Best wine video I have ever seen. Thanks to Gentleman Pilot Extraordinaire Chris Rawlinson for posting this. He always posts the best ads.
This is how people will drink more wine. Serious.
Nobody was quite expecting this. Diners Club have been making their way into the wine industry for a while now. Indeed, with the amount of competitions they are involved with (winelists, winemaker of the year, platter) one could easily imagine they have a side business in certificate printing.
What nobody saw coming was the charge card company’s attempt to break into the lucrative Afrikaans music scene. The plan is simple. The finalists for their Diner’s Club Winemaker of the Year competition were thrown into a studio, and hammered out “100 Afrikaanse Treffers” (For My international readers that’s ‘Afrikaans hit’s) in an afternoon. Continue reading “Diners Club Enters The Afrikaans Music Scene”
Oh deary me. Via @thirstforwine today on twitter I came across this song that ProWein – a huge “international…trade fair for the wine and spirits business” – has commissioned for the fair in 2014. It is possibly the worst song I have ever heard in my life. I really think ProWein should submit it for Eurovision 2014. Continue reading “The ProWein Song: Basically Eurovision for Wine (with lyrics)”
Yup, this guy.
Some of you may have noticed that I have not been writing recently. This happens every time I start to believe my own bullshit. When I start taking wine too seriously I get fed up with the whole shebang. This is a terrible attitude for a wine writer.
I have, however, been spurred into action by David Clarke’s recent guest blog on Tim James’ site, where he lists some of his first impressions about the local wine scene. I agree with all of them, but I think they come with added weight, because they are written from an outsider’s POV. We need more stuff like this. Continue reading “The Aussie Made Me Do It”
Apologies for the lack of posts this week. I have moved to Simon’s Town – yes, I am winning with village life, submarines, sea views etc. – and Telkom are taking their time getting to the ADSL line.
“Craft beers are the new boutique wines,” I overheard a particularly silly person with oversized sunglasses and daunting lipstick say at the Biscuit Mill Market recently. They’re not, obviously, but I do think the craft beer scene can learn a lot from the wine industry. Most importantly to avoid falling into the same bow-tied, elitist reputation the wine industry has got itself embroiled with over the years.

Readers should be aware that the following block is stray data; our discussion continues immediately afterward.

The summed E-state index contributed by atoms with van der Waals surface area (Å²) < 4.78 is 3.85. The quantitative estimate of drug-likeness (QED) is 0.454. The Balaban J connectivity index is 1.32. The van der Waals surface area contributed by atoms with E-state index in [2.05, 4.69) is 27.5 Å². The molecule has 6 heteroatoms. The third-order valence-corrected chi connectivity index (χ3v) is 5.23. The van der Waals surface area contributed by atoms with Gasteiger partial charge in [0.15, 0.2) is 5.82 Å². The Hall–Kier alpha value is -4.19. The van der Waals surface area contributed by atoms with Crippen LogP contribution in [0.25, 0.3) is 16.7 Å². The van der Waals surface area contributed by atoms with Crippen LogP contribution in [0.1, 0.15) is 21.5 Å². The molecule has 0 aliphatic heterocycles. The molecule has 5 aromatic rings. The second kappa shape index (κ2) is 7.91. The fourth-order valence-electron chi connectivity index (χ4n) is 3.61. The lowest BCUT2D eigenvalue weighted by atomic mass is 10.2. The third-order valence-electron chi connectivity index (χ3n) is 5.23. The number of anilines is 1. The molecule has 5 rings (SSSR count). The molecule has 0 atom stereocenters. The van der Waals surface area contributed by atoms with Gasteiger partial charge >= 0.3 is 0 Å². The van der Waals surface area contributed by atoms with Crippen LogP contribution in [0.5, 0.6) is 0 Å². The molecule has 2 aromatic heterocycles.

It was with such thoughts that I attended the launch of the MyBeer Heroes Club last week.
One of the most fascinating and complex wine institutions in South Africa is the Ko-operatieve Wijnbouwers Vereniging or KWV. OK, I know they are no longer a cooperative, but that name, in Dutch, is retro-awesome. That last sentence should be read with the required amount of irony by the way. Anyhoo.
Just to keep you all up to date, I thought I’d let you know about a mini wine writing project I have embarked upon.
Andy Hadfield the founder, head honcho, and most technologically advanced wine drinker I know, of Real Time Wine – the South African wine app that lets you easily search, rate and see which wines are trending in the country – asked me to write a series of articles for this community.
A cool little interview that Roland from Wine Cellar has with Maxime and Alain Graillot. Sound is slightly sketchy, so I recommend headphones.
In case you missed this. I was with Maxime Graillot – you search this blog for mentions of graillot and you’ll know how stoked I was to meet Maxime and his Dad Alain – point is, we were at Meerhof tasting their ridiculously rad Chenins, and decided a race around Meerhof’s track was in order.
Yes. A track. Next year it will be tarred. Then we are doing it in a porsche.
The wines that Johan Meyer is making with the help? Guidance? of Krige visser are incredible. Natural winemaking, offering a really new expression of Chenin in the Swartland.
Freshness and ‘mineral’ is key. “Fuck primary fruit” says Krige. Yeah. Fuck em.
The Koggelbos Chenin Blanc 2011 is a crazy assed wine with layers of flavour. It’s demanding, but ultimately satisfying.
The Antebellum Chenin Blanc 2012 is cheaper at R65, but no less interesting. Far more reserved than your usual ‘unwooded’ (15% is aged in 300l old oak) but possibly because they have fucked the primary fruit so hard.
Full tasting notes to come as soon as I get my hand on a few bottles. Meanwhile, enjoy the video.
It’s an important question as wine questions go. Not as important in the greater scheme of things, to be sure. But if you are going to stand up and say “This wine is kak, bile of satan, tears of dying goat” you better be able to say why.
I started out trying to be as general as possible, but the post got more and more personal. I think that’s unavoidable.
An interesting comment has been posted, asking if we should consider the ethical side of wine production. Worker treatment, I guess, comes before environmental concerns, but they are both part of this.
It’s something I will consider for future posts.
I realise that the first rule of the internet is “don’t feed the trolls” but today I just cannot help myself.
I woke up this morning to read Neil Pendock’s post on Times Live